The Jew is commanded to follow rigorous laws, as outlined in tremendous length in the Shulchan Aruch. Much of his time and energies go to fulfilling these obligations.
However, this is only the beginning. There is more to Judaism than “the letter of the law”; the Jew should also strive whenever possible to go “beyond the letter of the law.”
In particular, Pirkei Avos is said to teach mili d’chasidusa, guidelines for pious conduct beyond the measure of the law. We see here from a classical source that that the term chossid refers to the pious one. Similarly, a chossid in the sense of one who follows the path of Chassidus originated by the Baal Shem Tov should behave in a manner of piety.
Granted, even amongst the pious there are many levels of piety, and for various legitimate personal reasons one may choose not to adopt certain hiddurim and chumros, pious practices. It is also necessary to take into consideration that we live in a spiritually low generation in which certain practices may be inapplicable and even damaging for everyone but a select few. Moreover, it is necessary to receive senior guidance in order to discern between pious practices that are personally appropriate and those that are not.
Nevertheless, the chossid’s observance should be inclined in this general direction. For him the law is not a maximum, but a minimum.
Why? Because Chassidus comes to infuse one’s divine service with warmth and passion, with meaning and inspiration.
In a word, love.
Love of the One Who gives us everything we have, Who chose us and showered us with Torah and Mitzvos. Who pulled us out of the depths of Egyptian depravity and raised us to the most sublime heights by giving us the Torah. Our Father, our Husband, our Lover.
One who feels love does not make calculations before displaying affection, and deliberate whether the gesture he desires to express is technically obligatory. And if he would, it would demonstrate that there is a definite lack of love in the relationship.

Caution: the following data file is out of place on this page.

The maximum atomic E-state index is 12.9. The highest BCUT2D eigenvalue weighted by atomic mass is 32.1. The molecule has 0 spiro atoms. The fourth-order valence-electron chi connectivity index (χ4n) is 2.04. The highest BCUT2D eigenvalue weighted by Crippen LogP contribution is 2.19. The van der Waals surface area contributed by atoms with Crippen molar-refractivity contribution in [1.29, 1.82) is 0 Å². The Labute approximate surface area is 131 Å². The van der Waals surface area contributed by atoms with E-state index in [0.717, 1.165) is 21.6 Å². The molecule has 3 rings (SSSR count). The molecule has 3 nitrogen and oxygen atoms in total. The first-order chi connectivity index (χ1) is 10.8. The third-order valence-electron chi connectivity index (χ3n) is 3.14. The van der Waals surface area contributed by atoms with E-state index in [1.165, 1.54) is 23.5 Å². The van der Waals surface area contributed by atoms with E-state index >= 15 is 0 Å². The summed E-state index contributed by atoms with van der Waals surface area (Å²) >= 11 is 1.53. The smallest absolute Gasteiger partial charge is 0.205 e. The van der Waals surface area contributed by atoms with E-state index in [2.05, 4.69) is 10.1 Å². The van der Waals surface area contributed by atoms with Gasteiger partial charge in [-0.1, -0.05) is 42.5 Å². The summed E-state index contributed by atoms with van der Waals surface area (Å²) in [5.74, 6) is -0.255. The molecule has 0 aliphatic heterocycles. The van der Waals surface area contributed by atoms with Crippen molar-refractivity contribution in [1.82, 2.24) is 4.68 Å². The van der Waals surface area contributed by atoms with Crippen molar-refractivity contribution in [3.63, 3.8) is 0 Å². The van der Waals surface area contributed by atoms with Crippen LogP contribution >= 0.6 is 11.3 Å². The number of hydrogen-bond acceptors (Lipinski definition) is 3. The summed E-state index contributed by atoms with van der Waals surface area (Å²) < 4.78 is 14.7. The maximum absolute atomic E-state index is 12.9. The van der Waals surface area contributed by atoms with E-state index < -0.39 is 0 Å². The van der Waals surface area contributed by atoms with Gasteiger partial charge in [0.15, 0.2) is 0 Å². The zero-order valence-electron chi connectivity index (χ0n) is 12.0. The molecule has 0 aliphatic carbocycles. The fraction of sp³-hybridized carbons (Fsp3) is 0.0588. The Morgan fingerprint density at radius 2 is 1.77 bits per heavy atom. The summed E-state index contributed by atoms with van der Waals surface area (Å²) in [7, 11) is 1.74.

A chossid is someone in a deep relationship with G–d. He loves Him. And even if he doesn’t yet love Him as much as he should, he genuinely wants to. Reaching this deep relationship is the deepest, most personal goal of his life.
So not only does he not violate G–d’s will, he does even more than G–d asks of him. He is not seeking to follow a rulebook, but to serve G–d with every fiber of his being. Indeed, G–d prescribed rules; however, G–d did not define adhering to the rulebook as the sum total of our relationship with Him.
Thus, violating the rulebook is out of the question. Now, how do I bring myself to an even deeper bond with G–d? Through customs and pious practices.
This principle can be seen in the numerous pious practices accepted in Chassidic circles. In particular, in the Chabad tradition it can be seen (in no particular order) in the tradition to regularly sing niggunim, soul-stirring melodies of deveikus, deep connection with G–d; in the custom to meditate upon G–d’s greatness in order to arouse one to passionate prayer; and in the profound and soul-rousing Kabbalistic insights taught in the intricate teachings of Chabad Chassidic philosophy.
 See Bava Kamma 30a.
 See Kuntres Inyanah Shel Toras HaChassidus, p. 1.